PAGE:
>Soap Making

>As I continue to learn how to grow, prepare, and preserve food for a self-sustaining life, I naturally have developed a desire to master ALL aspects to homesteading. This is why soap making has been on my long list of do-it-yourselfers. Finally I can knock this one off.

I spent last Sunday making soap with my Mom and cousin-scratch that-my sisssta Avis. My mom and I couldn’t stop laughing at how ridiculous we looked with our goggles & gear to protect us from the lye. Being as caustic as it is-we were scared to even take the cap off the darn bottle. We got over it… or I should say SHE got over it. I made her do the dirty work. I’m too much of a hypochondriac, especially around foreign chemicals that have poison written all over it.

The oils we used were coconut, vegetable, and olive. Here is my lovely mother measuring our oils before melting on low.

In the meantime, you must mix the lye and water. This is the only part of the process that gets sketchy and you have to be extremely careful. The reaction between the two will produce heat… lots of heat… and a nasty smell so don’t go sniffin’.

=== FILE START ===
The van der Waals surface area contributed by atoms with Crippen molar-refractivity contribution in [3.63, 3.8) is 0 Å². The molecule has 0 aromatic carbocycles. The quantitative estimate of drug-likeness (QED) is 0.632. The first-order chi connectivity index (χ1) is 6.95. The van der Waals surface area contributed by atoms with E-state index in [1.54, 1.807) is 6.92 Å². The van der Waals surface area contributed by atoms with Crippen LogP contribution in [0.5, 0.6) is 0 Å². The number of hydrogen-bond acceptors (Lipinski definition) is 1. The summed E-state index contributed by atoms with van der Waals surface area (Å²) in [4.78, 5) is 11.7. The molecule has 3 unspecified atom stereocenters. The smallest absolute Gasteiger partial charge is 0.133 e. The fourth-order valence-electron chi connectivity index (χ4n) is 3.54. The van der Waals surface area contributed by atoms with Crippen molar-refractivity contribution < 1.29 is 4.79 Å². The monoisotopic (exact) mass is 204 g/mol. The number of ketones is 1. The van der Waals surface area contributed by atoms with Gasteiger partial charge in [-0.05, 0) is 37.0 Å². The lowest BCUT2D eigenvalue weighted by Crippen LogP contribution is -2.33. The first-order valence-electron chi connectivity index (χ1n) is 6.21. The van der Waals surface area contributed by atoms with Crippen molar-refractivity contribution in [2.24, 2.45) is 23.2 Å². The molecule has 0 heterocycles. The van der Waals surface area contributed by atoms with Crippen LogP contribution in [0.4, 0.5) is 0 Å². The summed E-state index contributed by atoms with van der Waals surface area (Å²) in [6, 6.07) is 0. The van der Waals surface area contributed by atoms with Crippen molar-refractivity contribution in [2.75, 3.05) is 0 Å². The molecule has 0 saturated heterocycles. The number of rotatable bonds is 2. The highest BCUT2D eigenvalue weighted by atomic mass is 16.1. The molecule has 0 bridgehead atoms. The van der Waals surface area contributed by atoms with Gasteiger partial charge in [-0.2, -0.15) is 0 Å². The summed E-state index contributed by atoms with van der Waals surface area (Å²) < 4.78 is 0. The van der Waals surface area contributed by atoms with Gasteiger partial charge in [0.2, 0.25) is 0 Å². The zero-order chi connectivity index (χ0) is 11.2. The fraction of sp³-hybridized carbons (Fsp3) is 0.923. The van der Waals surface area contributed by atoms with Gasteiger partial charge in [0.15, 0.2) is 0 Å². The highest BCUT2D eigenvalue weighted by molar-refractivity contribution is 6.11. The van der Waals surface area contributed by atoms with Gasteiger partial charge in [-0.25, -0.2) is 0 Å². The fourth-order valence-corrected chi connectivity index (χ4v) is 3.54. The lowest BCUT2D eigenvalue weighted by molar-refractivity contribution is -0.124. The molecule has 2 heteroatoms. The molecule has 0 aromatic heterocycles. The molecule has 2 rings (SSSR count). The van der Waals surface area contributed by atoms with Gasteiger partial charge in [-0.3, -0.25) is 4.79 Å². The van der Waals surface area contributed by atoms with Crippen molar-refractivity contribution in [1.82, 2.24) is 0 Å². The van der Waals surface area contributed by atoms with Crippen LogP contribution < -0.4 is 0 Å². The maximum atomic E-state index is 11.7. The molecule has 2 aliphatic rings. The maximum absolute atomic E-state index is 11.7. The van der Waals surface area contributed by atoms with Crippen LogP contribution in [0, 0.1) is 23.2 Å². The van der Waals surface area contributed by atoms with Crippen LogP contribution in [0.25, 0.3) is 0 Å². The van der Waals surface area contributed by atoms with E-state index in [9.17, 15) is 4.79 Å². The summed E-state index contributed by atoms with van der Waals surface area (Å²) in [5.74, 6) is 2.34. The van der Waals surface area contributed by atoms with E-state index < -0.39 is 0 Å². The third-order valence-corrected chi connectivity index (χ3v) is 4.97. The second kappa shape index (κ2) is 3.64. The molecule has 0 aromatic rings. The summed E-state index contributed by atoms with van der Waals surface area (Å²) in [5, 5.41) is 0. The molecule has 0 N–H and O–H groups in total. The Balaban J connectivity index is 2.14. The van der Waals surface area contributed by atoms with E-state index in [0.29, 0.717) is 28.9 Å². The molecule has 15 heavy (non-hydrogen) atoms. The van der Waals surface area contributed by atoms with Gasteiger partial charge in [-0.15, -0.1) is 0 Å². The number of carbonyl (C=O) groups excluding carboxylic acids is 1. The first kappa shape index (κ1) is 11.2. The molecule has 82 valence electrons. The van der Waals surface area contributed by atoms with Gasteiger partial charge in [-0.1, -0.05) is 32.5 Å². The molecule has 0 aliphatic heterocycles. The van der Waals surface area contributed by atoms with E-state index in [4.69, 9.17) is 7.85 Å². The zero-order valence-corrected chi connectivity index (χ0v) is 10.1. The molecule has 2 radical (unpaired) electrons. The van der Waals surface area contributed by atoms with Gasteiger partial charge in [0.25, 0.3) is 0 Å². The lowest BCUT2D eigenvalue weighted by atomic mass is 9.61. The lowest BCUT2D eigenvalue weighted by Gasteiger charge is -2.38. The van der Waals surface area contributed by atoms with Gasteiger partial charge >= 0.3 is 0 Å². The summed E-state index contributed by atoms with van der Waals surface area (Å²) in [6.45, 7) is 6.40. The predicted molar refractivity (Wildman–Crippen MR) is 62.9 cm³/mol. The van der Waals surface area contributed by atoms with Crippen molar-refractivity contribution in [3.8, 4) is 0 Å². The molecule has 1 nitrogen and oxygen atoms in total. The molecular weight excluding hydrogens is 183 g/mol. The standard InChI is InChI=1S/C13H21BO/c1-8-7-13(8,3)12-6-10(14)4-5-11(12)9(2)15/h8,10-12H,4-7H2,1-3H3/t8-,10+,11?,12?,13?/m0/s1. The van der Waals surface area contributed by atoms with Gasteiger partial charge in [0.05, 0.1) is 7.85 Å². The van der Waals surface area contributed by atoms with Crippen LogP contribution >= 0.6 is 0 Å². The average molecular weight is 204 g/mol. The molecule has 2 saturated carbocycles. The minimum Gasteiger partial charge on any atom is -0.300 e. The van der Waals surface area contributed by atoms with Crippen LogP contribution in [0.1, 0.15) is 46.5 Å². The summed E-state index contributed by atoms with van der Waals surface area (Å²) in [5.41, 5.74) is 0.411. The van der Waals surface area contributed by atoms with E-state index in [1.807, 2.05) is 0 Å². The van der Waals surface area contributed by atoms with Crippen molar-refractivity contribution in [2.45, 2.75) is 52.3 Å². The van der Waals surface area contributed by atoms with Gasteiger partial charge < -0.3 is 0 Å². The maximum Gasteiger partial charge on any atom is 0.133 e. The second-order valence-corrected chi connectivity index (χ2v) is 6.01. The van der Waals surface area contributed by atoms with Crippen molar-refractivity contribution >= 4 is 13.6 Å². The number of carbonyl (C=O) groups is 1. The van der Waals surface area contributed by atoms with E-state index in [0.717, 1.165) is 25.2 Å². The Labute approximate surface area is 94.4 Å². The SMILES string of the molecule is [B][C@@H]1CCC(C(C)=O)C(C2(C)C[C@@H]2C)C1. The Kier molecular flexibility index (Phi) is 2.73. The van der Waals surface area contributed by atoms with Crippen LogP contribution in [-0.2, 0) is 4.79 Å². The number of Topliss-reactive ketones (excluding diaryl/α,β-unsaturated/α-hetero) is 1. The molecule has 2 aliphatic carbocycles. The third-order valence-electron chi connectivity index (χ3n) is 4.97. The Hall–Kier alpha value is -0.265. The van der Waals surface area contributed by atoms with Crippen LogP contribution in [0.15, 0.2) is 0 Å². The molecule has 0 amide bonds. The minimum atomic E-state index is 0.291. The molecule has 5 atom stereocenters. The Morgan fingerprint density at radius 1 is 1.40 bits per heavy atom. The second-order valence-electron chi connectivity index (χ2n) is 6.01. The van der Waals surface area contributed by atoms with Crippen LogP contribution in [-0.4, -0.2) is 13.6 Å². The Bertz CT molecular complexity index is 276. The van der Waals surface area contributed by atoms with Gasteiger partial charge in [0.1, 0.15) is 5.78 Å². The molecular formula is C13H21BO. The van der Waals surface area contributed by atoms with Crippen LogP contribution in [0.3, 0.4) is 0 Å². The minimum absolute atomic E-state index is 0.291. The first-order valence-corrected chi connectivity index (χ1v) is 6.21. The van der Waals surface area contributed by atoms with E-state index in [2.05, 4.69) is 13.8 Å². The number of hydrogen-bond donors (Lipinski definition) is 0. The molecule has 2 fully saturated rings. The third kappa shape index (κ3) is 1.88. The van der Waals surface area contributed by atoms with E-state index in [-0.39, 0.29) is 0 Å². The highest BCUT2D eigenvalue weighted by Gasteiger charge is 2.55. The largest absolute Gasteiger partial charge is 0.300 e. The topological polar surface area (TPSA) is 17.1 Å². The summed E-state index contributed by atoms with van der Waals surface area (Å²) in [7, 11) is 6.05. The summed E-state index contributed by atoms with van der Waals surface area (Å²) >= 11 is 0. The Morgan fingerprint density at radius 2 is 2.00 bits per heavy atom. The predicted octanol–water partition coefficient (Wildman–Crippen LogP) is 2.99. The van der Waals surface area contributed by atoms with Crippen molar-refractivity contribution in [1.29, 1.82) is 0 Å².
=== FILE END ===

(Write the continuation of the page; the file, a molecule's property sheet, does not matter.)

Once the lye dissolves completely, you need to cool it back down between 95-125 degrees F. The goal is to get the lye/water mixture and oil mixtures to be within 3 degrees of one another (anywhere in the 95-125 range). Once you reach this, you can add the two and beginning stirring or with an electric mixer-we used a hand held smoothie mixer- it makes the process a wholeeee lot faster. Once the soap “trails” you can add essential oils/dyes/food grade products to beautify your creation. We added patchouli essential oil and dried lavender flowers into the entire batch. Once we laid it in the containers to age, we sprinkled crushed lavender and oatmeal on top.

The soap takes a full month to age, so for now it is tucked away doing just that. Come early May we will be able to enjoy our patchouli lavender soap.

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